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The Human Stain: American Trilogy (3) (Vintage International) (Englisch) Taschenbuch – 8. Mai 2001

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Athena College was snoozing complacently in the Berkshires until Coleman Silk strode in and shook the place awake. This faculty dean sacked the deadwood, made lots of hot new hires, including Yale-spawned literary-theory wunderkind Delphine Roux, and pissed off so many people for so many decades that now, in 1998, they've all turned on him. Silk's character assassination is partly owing to what the novel's narrator, Nathan Zuckerman, calls "the Devil of the Little Place--the gossip, the jealousy, the acrimony, the boredom, the lies". But shocking, intensely dramatised events precipitate Silk's crisis. He remarks of two students who never showed up for class, "Do they exist or are they spooks?" They turn out to be black, and lodge a bogus charge of racism exploited by his enemies. Then, at 71, Viagra catapults Silk into "the perpetual state of emergency that is sexual intoxication", and he ignites an affair with an illiterate janitor, Faunia Farley, 34. She's got a sharp sensibility, "the laugh of a barmaid who keeps a baseball bat at her feet in case of trouble," and a melancholy voluptuousness. "I'm back in the tornado," Silk exults. His campus persecutors burn him for it--and his main betrayer is Delphine Roux.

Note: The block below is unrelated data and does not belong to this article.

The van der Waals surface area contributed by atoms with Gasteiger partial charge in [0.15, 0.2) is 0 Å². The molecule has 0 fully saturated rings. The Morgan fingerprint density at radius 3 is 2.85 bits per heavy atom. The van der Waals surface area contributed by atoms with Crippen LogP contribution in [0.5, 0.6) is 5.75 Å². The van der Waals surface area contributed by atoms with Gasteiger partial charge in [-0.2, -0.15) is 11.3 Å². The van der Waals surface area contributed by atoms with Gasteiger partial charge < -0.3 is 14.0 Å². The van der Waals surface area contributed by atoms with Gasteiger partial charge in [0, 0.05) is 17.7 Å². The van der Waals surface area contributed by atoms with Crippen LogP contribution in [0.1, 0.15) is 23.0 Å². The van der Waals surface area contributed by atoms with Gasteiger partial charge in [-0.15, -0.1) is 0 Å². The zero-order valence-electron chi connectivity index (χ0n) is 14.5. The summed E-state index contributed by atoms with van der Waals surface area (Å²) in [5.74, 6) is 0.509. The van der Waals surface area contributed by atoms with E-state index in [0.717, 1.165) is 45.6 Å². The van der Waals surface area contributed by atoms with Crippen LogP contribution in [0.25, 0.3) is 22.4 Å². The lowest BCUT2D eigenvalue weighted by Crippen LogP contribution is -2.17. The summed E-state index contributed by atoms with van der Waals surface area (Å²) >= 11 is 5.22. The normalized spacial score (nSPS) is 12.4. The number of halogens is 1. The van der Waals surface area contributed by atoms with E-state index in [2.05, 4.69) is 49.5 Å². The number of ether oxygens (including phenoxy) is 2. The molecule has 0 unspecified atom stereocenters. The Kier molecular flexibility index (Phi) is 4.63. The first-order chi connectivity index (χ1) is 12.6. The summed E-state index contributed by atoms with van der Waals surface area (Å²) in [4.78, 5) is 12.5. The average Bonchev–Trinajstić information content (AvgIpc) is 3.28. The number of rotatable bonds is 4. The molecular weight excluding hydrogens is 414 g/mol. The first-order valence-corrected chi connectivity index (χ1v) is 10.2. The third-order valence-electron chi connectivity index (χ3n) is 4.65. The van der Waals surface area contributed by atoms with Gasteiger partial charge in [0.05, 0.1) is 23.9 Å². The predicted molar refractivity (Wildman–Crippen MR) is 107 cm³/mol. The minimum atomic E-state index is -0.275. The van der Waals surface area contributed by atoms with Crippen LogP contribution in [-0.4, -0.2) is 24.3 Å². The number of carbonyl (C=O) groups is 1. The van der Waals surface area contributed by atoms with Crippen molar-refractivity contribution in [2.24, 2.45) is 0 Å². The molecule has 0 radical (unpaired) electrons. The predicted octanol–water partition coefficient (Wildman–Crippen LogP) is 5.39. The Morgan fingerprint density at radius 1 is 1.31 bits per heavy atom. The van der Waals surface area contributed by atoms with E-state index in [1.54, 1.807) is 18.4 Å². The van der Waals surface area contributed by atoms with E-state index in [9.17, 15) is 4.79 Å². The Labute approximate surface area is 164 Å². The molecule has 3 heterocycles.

The flashbacks to Silk's youth in New Jersey become just as important as his turbulent-forced retirement when he reveals a secret that he has been hiding his entire adult life and Silk's contradictions power a great Philip Roth novel, but he's not the only character who packs a punch. Faunia, brutally abused by her Vietnam vet husband, scarred by the death of her kids, is one of Roth's best female characters ever. The self-serving Delphine Roux is intriguingly (and convincingly) nutty, and any number of minor characters pop in, mouth off and vanish, leaving a vivid sense of human passion and perversity behind. You might call it a stain. --Tim Appelo -- Dieser Text bezieht sich auf eine vergriffene oder nicht verfügbare Ausgabe dieses Titels.


?Perhaps the best writing of [Roth?s] long career?. [The Human Stain] is a modern tragedy.??Chicago Sun-Times

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Format: Gebundene Ausgabe